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Doctor Jones

“Aside from criminology, I’d say archaeology has the highest body count.” Jarod Kintz, $3.33

“The geologist takes up the history of the earth at the point where the archaeologist leaves it, and carries it further back into remote antiquity.” … 366 more words

The Journey

We thought New Zealand was an island nation. Scientists say it’s the tip of a ‘hidden continent.’


Source: WashingtonPost.com
Avik Selk
February 19, 2017

It’s a vast, strange land; its canyons and mountain ranges almost entirely unexplored, its creatures like something out of myth. 299 more words

News

Rural politic 

After a few weeks of EAA videos I thought it would be good to mix it up. Back to the CHAT conference and the Rural political session: 837 more words

Archaeology

From the Ice Age to the Stone Age: Bouldnor Cliff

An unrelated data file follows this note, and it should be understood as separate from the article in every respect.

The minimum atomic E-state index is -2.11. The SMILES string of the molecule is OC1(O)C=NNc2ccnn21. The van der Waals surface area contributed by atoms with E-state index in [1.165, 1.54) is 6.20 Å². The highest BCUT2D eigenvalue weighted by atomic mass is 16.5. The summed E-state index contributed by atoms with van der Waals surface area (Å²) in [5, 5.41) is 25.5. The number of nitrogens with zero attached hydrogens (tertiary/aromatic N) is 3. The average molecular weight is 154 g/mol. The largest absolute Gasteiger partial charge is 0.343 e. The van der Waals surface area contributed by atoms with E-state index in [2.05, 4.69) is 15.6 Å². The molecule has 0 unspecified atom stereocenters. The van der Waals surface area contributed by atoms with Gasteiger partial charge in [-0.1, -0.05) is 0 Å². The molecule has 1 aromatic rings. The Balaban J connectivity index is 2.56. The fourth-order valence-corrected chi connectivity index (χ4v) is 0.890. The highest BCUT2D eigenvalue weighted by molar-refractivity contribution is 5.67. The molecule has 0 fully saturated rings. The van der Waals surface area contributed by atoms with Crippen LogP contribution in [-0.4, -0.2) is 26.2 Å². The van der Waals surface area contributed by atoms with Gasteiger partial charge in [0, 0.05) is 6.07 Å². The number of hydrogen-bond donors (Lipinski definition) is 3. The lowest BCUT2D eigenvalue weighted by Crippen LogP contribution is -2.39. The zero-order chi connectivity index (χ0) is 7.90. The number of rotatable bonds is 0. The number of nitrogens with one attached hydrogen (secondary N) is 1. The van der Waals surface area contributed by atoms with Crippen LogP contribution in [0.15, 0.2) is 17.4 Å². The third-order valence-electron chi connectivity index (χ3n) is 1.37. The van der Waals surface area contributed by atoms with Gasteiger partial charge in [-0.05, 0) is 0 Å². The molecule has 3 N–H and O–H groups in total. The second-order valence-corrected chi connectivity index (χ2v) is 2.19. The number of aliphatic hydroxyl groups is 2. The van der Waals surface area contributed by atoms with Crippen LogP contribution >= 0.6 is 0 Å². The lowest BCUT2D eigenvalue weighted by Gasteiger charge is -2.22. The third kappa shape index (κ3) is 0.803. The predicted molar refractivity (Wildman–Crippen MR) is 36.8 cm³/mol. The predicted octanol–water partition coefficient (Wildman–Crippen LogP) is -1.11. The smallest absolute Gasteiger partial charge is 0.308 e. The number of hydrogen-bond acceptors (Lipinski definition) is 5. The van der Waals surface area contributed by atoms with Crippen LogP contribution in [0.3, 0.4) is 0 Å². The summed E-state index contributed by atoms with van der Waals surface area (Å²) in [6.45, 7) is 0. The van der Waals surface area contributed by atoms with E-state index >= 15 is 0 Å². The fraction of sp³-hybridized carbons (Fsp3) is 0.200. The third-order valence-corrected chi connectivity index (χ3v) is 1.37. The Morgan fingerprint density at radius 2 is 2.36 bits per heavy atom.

In addition to our discussion of Star Carr, we also discussed the site of Bouldnor Cliff, near Yarmouth on the Isle of Wight. Several videos are available on Youtube by the Maritime Archaeology Trust:

Archaeology

From the Ice Age to the Stone Age: Star Carr

In yesterday’s session of ‘From the Ice Age to the Stone Age’ we discussed the Mesolithic in Britain and, in particular, the famous site of… 67 more words

Archaeology

Day Thirty-Six: Talk

I am writing this in the days before being at a music/art/spirituality festival called Envision in Costa Rica.  I will continue meditating each day and I want to continue with blogging every day, but because I am not present (and presumably happy to be detached from my devices), I will be sharing a series of videos that have meant a lot to me.  141 more words

Skulls reveals that ancient Americans didn’t mix with neighbours

It’s a real head-scratcher. The shapes of human skulls from a narrow strip in Mexico reveal that first arrivals to the Americas may have kept to themselves, even when there were no geographical barriers that would have prevented them mixing. 693 more words

Human Evolution